Embodying Saturn Part II
On bringing the planets back down to earth
This newsletter is part of a series on the magical-creative properties of the planets, as well as how to begin embodying them yourself.
So much of astrological study nowadays is confined to book learning but my understanding of the planets improved dramatically when I began engaging them directly. By doing so, I could conjure feelings, deeply-impressed images and great meaning behind the words I used to describe them. I could begin noticing Mercury or Mars acting in my daily life, bringing more of what I needed into my life through activities, planets, colors.
This newsletter offers you a portal to have your own connection to Saturn. It’s one thing to say Saturn is about deep thought or death but it’s another to be in the midst of a solitary study session or harvesting the last produce from your garden and think “Saturn would like this too”.
If you want help connecting to your unique Saturn, and the rest of yourself through the stars, my books are currently open! My readings are meant to lift you up, to secure you against difficulty and remind you that there is always space, creativity, play. Book now to remember your place in the cosmos.
This writing is intentionally not technical and meant to be understood even by those who have not studied astrology but want to connect more deeply to their world and themselves. Remember: these planets all describe fundamental parts of us. Whether you try to or not, you embody Saturn everyday. By learning what functions and activities with which Saturn corresponds, you learn more about yourself and your life, with nothing added but attention.
By reaching this felt understanding of Saturn (and the other planets), I believe we are also able to be better magicians and artists— two categories whose differences are slowly shrinking in my eyes. Do we not need the same centeredness and momentum to create a piece of art as we do to create a spell or gaze into the future? Aren’t we vessels for something beyond our small self in both? This essay also delves into where in your creative-spiritual practice a dose of Saturn could serve you well.
To Read Part I on Embodying Saturn, click here.
One of my favorite passages from Italian scholar Marsilio Ficino regards the seven planets and human nature. He says that all humans and animals partake in the nature of Mars, Venus and the Moon,1 or fighting, copulating and nurturing. Only humans partake in Solar, Mercurial and Jovial things, or the nature of the Sun, Mercury and Jupiter. But whereas all humans share the nature of the three planets, Saturn is singled out as only affecting some of us. “Saturn cannot easily signify the common quality and lot of the human race,” Ficino reasons, “but he signifies an individual set apart from others, divine or brutish, blessed or bowed down with the extreme of misery”.2 Not only is Saturn singled out themselves they also signify and indicate such exiled people.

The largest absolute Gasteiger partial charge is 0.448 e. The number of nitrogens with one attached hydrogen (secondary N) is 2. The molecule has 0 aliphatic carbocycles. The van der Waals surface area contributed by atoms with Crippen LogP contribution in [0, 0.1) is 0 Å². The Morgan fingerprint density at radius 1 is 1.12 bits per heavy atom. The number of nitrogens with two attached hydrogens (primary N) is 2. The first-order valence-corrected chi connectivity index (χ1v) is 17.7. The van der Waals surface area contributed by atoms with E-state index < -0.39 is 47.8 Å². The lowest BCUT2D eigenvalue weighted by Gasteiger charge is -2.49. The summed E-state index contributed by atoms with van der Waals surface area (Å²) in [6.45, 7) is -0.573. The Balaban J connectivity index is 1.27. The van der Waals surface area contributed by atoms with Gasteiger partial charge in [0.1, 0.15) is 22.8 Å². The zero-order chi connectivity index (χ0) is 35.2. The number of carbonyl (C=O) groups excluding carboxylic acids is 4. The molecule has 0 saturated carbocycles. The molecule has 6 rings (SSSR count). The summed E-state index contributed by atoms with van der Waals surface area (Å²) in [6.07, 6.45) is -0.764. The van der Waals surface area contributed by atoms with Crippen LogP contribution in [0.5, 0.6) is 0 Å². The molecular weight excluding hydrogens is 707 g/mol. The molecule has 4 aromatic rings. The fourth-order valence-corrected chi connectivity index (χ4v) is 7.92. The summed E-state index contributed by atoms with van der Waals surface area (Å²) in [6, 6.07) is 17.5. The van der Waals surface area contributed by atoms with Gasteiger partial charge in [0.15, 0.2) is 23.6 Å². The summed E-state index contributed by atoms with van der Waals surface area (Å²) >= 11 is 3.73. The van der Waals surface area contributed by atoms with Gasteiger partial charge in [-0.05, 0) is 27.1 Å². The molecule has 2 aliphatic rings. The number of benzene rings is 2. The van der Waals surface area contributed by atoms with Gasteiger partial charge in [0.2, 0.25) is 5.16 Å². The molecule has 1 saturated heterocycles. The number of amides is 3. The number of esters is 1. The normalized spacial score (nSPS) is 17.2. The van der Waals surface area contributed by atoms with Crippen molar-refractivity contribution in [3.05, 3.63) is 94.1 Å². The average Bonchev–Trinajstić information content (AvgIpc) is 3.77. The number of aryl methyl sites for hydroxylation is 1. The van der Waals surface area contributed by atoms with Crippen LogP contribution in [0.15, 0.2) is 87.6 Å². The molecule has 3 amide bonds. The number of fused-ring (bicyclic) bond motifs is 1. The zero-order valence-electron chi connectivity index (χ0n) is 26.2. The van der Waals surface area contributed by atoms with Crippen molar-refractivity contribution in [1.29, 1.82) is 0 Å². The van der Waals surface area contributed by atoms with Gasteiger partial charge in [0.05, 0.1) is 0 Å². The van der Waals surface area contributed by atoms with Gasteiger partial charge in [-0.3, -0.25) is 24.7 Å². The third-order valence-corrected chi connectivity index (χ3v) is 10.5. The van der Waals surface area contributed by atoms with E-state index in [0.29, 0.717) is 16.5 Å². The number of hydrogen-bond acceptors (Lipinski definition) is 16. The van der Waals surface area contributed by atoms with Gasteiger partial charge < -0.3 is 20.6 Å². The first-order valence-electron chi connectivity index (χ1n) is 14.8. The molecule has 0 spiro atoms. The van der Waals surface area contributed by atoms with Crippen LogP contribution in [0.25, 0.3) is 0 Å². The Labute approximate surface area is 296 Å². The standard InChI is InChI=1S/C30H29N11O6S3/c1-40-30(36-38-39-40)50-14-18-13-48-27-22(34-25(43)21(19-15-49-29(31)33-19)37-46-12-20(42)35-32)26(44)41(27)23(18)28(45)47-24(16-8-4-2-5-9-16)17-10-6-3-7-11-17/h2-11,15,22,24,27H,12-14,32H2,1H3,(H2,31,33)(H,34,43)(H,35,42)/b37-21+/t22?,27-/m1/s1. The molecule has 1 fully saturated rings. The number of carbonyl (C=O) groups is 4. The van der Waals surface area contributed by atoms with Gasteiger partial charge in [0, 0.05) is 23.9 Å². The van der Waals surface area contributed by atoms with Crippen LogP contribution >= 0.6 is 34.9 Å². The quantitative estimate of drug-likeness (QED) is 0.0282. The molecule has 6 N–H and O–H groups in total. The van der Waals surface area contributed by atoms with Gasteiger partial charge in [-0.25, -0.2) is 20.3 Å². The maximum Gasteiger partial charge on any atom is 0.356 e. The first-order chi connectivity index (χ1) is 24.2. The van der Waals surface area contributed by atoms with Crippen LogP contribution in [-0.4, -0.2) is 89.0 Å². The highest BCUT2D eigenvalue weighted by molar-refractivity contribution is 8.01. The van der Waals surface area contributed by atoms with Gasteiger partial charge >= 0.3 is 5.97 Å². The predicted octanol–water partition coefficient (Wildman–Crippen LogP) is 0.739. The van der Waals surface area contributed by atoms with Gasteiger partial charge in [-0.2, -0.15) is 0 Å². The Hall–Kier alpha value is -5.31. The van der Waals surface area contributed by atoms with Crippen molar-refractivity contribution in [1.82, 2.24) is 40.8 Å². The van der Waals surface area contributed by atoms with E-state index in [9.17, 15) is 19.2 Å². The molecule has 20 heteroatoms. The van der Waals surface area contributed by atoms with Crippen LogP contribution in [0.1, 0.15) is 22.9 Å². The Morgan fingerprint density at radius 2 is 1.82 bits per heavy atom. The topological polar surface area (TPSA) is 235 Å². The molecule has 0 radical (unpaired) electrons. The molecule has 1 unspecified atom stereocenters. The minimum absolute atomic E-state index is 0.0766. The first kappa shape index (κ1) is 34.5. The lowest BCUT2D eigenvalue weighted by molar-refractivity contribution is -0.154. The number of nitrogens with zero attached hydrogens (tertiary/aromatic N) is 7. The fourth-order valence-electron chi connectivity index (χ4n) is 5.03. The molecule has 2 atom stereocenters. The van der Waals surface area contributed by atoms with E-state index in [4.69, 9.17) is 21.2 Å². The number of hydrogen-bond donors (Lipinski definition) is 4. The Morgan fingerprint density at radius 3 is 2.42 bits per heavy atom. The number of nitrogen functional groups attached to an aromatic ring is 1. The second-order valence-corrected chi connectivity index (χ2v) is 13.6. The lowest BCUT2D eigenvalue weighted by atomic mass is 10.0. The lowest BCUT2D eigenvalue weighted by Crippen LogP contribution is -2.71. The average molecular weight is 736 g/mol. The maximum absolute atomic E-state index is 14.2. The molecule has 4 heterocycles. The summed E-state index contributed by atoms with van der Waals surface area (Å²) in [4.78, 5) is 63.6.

When explaining Saturn, I always point out its position at the borderlands of the solar system. They are the farthest planet we can see with the naked eye, marking both the distance our sight can go and demarcating its limits. They teeter at the edge of the known and also bar, or delay, our entry to the realms beyond. Even if animals cannot experience Saturn, they can still be of the nature of Saturn, as indicated by Agrippa listing “creeping things that are removed, solitary, nocturnal” animals as under the Greater Malefics’ auspices. Abu Ma’shar also adds long journeys, travel over long distances and absences from your homeland as Saturn’s children. All of these align with the image of Saturn as the parent of the exiled, the separated, those who do not completely belong to the time and place in which they find themselves.
This definition encompasses misanthropes, immigrants, refugees, outcasts, scapegoats, expatriates, the ostracized, or what Dr. Ali Olomi calls “liminal people,” those existing between or in no place.3 Even those who sit alone during lunch or never feel like they fit in can say they are Saturn’s children. But, like much of Saturn, there is a hidden benefit to the separation they afford. Ficino says that while Saturn is “hostile to those people who are either leading publicly an ordinary life… [t]o the minds of those who are truly sequestered as much as possible, he is in a way friendly, as to his kinfolk”.4 Truly submitting to your solitude while “laying aside their ordinary emotions” signals to Saturn that you are sympathetic to their divine will. When you feel alone and hopeless, you are not truly alone because that’s when Saturn emerges as an unlikely benefactor. He even says that Saturn has “relinquished the ordinary life to Jupiter” so Saturn can focusing on “[transcending] the physical”.5
Because, while difficult and isolating, the life of the exile that Saturn so values is also a portal to one of their great gifts: hard-won, durable wisdom.
an activity: Go a coffee shop, cafe, restaurant, you’ve never visited, preferably during a busy time with lots of people, and find a corner in which to sit with your drink. Imagine yourself a visitor from a foreign country or solar system, experiencing this place and culture for the first time. What do you notice? What insight does this outsider’s perspective afford?
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